‘WAM creates an opportunity for people to make a contribution, develop a new skill set and move on to other employment endeavors in the community.’

WAM trainees work together to build a dinghy.

WAM trainees work together to build a dinghy in the 2014 training program. Photo: WAM

The Waan Aelõñ in Majel Program uses the mediums of canoe and boat building, life skills counseling, and classroom techniques to give its trainees a chance at achieving success in their lives and those of their families.

On a national level, this means WAM is directly contributing to cultural and economic development, national unity and self-identity. On an individual level, the program gives the youth traditional and modern sustainable skills, enabling them employment and income generation. While doing this, WAM – which is a drug and alcohol free program — raises public awareness about the difficulties faced by many youth in the Marshall Islands.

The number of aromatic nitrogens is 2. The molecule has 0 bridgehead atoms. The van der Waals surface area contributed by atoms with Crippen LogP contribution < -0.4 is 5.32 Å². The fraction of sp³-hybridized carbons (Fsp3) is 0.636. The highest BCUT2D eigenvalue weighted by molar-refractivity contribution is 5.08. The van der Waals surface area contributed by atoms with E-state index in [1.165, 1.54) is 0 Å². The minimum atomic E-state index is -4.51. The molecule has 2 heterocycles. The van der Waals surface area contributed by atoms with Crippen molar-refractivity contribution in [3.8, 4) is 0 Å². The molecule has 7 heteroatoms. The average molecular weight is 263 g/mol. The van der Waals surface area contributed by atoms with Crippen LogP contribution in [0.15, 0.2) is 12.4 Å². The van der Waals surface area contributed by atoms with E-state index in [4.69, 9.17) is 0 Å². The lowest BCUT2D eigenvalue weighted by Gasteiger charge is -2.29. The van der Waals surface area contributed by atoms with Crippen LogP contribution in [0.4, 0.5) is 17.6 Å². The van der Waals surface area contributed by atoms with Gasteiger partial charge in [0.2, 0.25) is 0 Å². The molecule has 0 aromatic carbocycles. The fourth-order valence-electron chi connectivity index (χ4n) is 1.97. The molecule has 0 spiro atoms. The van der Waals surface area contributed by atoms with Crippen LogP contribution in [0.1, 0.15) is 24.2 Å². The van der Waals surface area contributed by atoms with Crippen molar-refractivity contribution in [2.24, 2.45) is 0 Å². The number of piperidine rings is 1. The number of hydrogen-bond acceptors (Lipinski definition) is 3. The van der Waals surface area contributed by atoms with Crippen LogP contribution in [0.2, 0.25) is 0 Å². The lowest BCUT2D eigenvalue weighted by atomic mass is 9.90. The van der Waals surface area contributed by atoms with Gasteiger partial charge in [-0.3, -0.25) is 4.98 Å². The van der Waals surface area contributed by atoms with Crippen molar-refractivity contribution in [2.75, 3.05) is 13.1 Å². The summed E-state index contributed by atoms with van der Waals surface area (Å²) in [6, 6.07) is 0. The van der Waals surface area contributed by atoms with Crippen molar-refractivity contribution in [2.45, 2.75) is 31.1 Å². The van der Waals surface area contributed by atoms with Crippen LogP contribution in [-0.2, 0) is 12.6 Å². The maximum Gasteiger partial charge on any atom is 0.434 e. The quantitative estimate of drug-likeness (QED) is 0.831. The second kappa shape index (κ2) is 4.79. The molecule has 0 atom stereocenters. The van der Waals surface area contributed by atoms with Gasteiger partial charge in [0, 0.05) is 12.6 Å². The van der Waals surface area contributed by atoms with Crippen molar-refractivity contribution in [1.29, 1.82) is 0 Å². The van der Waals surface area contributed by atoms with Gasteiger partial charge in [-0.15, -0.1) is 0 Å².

To achieve its goals, WAM has established partnerships with agencies of the Marshall Islands national government, especially the RMI National Training Council, and various non-government sectors that have an interest in promoting sustainable economic development.

Training Programs

WAM runs three-month and six-month courses. A month or so prior to each course, WAM promotes male and female youth to come and fill in applications. These are then vetted and the required number of trainees (usually about 25) are signed on.

The following are some of the key features of each program:

  • Schooling in English and Math in a classroom-style setting;
  • Instruction in how to use and maintain woodworking tools;
  • Learning about the canoe parts
  • Lessons in how to build authentic model canoes;
  • Instruction in how to build canoes or modern rowing boats;
  • Lessons on how to sail and maintain a traditional canoe;
  • Learning about Marshallese legends, proverbs, and Marshallese chants and how they relate to traditional canoes and sea life.
  • Group and individual counseling with a special focus on life skills;
  • Use of a time clock to teach punctuality;
  • Holding of a special graduation ceremony, with the top trainee giving a speech of appreciation.